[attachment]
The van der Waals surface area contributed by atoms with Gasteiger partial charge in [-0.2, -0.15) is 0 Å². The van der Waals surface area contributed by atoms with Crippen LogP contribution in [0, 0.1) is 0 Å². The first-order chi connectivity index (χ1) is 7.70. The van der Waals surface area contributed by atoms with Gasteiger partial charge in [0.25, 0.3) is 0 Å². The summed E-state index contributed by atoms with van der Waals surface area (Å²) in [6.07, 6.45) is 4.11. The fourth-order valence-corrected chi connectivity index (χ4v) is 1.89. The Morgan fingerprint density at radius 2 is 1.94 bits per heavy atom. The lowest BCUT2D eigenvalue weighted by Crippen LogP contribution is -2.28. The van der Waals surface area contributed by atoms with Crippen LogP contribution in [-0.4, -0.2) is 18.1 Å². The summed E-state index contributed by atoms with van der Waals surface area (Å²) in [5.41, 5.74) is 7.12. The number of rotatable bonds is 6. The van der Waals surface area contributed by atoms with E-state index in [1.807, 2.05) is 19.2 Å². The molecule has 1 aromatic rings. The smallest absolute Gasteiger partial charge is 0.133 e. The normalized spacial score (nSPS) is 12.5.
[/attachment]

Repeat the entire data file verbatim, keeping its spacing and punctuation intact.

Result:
The van der Waals surface area contributed by atoms with Gasteiger partial charge in [-0.2, -0.15) is 0 Å². The van der Waals surface area contributed by atoms with Crippen LogP contribution in [0, 0.1) is 0 Å². The first-order chi connectivity index (χ1) is 7.70. The van der Waals surface area contributed by atoms with Gasteiger partial charge in [0.25, 0.3) is 0 Å². The summed E-state index contributed by atoms with van der Waals surface area (Å²) in [6.07, 6.45) is 4.11. The fourth-order valence-corrected chi connectivity index (χ4v) is 1.89. The Morgan fingerprint density at radius 2 is 1.94 bits per heavy atom. The lowest BCUT2D eigenvalue weighted by Crippen LogP contribution is -2.28. The van der Waals surface area contributed by atoms with Crippen LogP contribution in [-0.4, -0.2) is 18.1 Å². The summed E-state index contributed by atoms with van der Waals surface area (Å²) in [5.41, 5.74) is 7.12. The number of rotatable bonds is 6. The van der Waals surface area contributed by atoms with E-state index in [1.807, 2.05) is 19.2 Å². The molecule has 1 aromatic rings. The smallest absolute Gasteiger partial charge is 0.133 e. The normalized spacial score (nSPS) is 12.5.